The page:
About the Carl Bode-Norman Holmes Pearson Prize

The Carl Bode-Norman Holmes Pearson Prize recognizes the outstanding achievement of an individual who has dedicated a lifetime of work to the mission and values of American studies. Recipients of the award receive lifetime membership in the association. The prize winner is announced at the annual meeting of the American Studies Association.

The award honors two early pioneers in American studies, both of whom were integral in the early movement to institutionalize American studies. Carl Bode was the founder and first president of the American Studies Association. He was a literary critic and cultural historian known for The American Lyceum and he spent his academic career in the American Civilization program at the University of Maryland, College Park. Norman Holmes Pearson was an editor, literary critic, and archivist and he co-founded the American Civilization program at Yale University in the 1940s.

Eligibility Requirements and Application Procedure

Who is eligible: ASA members who have dedicated a lifetime of work to the mission and values of American studies

Who can nominate: Anyone can submit a nomination on an ASA member's behalf. Individuals can also apply, or self-nominate. While those submitting the nomination need not be active members, they must create an account online in order to submit a nomination.

How to submit a nomination:

Step 1: Assemble the materials required for consideration. These include: 

  1. A statement describing the nominee's career in American studies, noting special achievements and contributions in research and scholarship, service to the ASA, other academic service and teaching, work in academic journals, public forums and/or on the internet, and any involvement with international projects and conferences. 
  2. A copy of the nominee's CV.
  3. Supporting letters from collaborators, colleagues, and mentored students. These letters can be individually authored, but nominators might consider soliciting a smaller set of collectively authored letters with multiple signatories.
  4. A list of URLs to relevant websites (if applicable).

Selected materials should be representative, rather than exhaustive. Taken altogether, they should not exceed 50 pages—and, where possible, they should be combined into a single PDF. 

Step 2: Log onto the ASA website to upload the materials and submit the nominationYou will be asked to enter the nominee’s information (title, affiliation, address) before being prompted to upload a PDF of the materials outlined above. Nominations must be received no later than June 30. On your behalf, the Office of the Executive Director will share the nominating materials with the prize committee.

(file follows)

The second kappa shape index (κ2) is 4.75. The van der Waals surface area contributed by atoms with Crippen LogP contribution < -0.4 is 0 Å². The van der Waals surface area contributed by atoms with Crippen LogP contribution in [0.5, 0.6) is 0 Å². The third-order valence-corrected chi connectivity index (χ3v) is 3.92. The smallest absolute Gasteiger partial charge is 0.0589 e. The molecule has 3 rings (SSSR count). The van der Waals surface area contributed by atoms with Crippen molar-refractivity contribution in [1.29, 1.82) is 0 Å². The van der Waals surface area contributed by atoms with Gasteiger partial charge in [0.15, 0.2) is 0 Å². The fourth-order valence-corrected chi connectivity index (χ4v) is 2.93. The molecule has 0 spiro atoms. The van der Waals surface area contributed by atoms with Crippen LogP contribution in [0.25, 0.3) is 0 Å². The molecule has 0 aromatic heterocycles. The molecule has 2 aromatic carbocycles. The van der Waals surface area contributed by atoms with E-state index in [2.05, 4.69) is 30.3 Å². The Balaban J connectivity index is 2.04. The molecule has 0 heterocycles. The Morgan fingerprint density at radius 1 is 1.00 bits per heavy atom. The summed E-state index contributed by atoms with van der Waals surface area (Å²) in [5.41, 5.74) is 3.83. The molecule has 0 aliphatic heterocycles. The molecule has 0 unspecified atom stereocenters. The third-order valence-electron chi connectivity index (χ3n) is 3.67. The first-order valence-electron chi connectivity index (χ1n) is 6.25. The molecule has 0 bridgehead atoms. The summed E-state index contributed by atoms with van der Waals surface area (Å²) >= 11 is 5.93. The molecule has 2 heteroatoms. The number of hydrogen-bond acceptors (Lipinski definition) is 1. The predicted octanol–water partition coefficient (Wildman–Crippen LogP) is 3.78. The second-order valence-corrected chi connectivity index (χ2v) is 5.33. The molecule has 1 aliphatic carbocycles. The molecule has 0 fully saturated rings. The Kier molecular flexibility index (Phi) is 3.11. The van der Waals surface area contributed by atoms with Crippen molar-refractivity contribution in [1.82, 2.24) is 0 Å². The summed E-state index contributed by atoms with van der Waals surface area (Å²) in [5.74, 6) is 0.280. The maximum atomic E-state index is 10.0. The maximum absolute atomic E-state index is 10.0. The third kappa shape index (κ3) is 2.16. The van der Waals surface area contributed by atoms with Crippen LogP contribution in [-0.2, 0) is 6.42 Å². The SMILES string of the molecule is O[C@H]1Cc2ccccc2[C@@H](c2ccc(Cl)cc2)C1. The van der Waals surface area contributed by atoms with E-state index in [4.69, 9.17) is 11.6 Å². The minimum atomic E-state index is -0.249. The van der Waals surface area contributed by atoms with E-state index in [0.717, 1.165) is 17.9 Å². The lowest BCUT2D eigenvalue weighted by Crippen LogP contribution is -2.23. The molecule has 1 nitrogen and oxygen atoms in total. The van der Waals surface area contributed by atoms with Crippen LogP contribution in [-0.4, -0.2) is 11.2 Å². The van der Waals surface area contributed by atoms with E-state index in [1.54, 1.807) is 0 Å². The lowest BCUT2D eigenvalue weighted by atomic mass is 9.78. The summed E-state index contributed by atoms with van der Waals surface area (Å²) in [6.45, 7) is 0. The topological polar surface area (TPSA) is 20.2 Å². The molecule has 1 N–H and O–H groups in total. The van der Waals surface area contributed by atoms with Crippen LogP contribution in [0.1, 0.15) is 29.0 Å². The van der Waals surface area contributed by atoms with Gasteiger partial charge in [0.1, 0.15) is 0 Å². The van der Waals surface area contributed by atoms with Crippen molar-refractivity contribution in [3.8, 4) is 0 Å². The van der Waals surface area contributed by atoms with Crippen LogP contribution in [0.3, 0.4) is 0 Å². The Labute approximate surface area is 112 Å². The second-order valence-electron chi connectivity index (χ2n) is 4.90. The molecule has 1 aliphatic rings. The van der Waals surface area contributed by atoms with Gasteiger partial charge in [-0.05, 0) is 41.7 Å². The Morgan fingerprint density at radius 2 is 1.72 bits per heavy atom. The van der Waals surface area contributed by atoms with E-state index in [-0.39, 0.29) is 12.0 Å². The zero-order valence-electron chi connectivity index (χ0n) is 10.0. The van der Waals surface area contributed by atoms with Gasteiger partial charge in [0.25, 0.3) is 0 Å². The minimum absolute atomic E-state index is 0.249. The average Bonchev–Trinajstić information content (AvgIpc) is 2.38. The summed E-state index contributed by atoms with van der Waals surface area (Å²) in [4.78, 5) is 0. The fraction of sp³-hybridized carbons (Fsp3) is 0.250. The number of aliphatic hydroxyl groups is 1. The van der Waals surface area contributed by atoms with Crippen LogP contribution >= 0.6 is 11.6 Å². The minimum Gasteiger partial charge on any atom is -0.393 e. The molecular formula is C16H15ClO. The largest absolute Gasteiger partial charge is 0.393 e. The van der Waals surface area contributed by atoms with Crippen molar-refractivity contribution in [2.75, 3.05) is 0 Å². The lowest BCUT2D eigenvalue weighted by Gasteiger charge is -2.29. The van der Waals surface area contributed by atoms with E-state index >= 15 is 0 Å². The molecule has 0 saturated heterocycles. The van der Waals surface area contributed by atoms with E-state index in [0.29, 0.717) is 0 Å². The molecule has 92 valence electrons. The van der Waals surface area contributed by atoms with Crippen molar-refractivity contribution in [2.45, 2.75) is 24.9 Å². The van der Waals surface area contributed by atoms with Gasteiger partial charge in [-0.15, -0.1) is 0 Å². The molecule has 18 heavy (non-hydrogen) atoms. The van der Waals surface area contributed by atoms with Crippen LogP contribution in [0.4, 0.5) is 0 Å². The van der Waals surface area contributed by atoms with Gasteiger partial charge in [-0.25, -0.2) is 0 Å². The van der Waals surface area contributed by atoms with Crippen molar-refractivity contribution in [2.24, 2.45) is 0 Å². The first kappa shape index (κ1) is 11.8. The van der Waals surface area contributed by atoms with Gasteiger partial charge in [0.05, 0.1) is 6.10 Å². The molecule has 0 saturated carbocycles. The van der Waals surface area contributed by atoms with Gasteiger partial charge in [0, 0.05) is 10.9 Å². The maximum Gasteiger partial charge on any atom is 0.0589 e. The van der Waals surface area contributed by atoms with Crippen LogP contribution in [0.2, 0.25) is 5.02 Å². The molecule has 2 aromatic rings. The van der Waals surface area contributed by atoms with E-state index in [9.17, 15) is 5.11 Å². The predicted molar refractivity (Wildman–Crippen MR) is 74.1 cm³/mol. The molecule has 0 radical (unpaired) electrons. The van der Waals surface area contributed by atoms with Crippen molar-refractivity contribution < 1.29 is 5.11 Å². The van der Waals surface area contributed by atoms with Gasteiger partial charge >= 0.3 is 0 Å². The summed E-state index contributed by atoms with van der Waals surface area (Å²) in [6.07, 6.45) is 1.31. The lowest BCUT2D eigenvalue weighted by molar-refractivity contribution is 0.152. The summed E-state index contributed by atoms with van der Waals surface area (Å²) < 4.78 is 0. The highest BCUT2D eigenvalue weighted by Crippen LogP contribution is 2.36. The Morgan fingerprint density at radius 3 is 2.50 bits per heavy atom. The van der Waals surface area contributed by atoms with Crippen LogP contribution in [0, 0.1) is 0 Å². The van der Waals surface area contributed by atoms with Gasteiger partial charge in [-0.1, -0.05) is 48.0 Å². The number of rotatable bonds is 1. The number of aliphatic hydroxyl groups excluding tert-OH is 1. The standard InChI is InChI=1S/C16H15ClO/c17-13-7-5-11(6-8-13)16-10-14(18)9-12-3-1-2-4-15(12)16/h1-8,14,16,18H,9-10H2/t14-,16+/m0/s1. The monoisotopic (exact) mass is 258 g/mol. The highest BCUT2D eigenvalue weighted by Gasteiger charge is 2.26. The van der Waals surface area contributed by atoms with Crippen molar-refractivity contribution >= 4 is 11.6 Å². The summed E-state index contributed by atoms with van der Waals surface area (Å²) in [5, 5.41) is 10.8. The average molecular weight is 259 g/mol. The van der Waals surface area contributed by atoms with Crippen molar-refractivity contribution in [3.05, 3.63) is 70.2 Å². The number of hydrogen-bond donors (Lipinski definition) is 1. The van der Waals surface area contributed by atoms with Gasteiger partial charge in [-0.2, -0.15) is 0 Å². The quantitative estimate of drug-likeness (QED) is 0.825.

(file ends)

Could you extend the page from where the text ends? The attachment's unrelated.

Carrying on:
Committee Members: 

  • Chair: Karin Aguilar-San Juan, Macalester College
  • Laura Pulido- University of Oregon
  • Barry Shank - Oho State University

When is the deadline: June 30

This Year's Winner (2023)

 Professor Shelley Fisher Fishkin, Stanford University

Past Winners 1975-2022

  • 2022: Nadine Naber, University of Illinois, Chicago
  • 2021: No selection
  • 2020: Avery F. Gordon, University of California, Santa Barbara
  • 2019: No selection
  • 2018: Lisa Lowe, Yale University
  • 2017: No selection
  • 2016: George Lipsitz, University of California, Santa Barbara
  • 2015: Mary Helen Washington, University of Maryland, College Park
  • 2014: Michael Denning, Yale University
  • 2013: Alfred Hornung, University of Mainz, Germany
  • 2012: Donald E. Pease, Dartmouth College
  • 2011: Janice Radway, Northwestern University
  • 2010: No selection
  • 2009: Miles Orvell, Temple University
  • 2008: H. Bruce Franklin, Rutgers University, Newark
  • 2007: Sacvan Bercovitch, Harvard University
  • 2006: Paul Lauter, Trinity College
  • 2005: Lois W. Banner, University of Southern California
  • 2004: Murray G. Murphey, University of Pennsylvania
  • 2003: Doris Friedensohn, New Jersey City University
  • 2002: Martha Banta, University of California, Los Angeles
  • 2001: Gloria E. Anzaldúa and Cherríe Moraga
  • 2000: John Hope Franklin, Duke University
  • 1999: Günter H. Lenz, Humboldt-Universität, Berlin, Germany
  • 1998: Gary Y. Okihiro, Columbia University
  • 1997: Bernice Johnson Reagon, American University
  • 1996: Allen F. Davis, Temple University
  • 1995: Leo Marx, Massachusetts Institute of Technology
  • 1994: No selection
  • 1993: Daniel Aaron, Harvard University
  • 1992: No selection
  • 1991: Arthur Dudden, Bryn Mawr College
  • 1990: Betty Ch'maj, California State University, Sacramento
  • 1989: John A. Hague, Stetson University
  • 1988: Albert E. Stone, University of Iowa
  • 1987: Michael Cowan, University of California, Santa Cruz
  • 1986: No selection
  • 1985: Warren Susman, Rutgers University and Gene Wise, University of Maryland
  • 1984: No selection
  • 1983: Ralph Henry Gabriel, Yale University
  • 1982: No selection
  • 1981: Robert E. Spiller, University of Pennsylvania
  • 1980: No selection
  • 1979: Henry Nash Smith, University of California, Berkeley
  • 1978: No selection
  • 1977: Merle Curti, University of Wisconsin
  • 1976: Mary Turpie, University of Minnesota
  • 1975: Norman Holmes Pearson, Yale University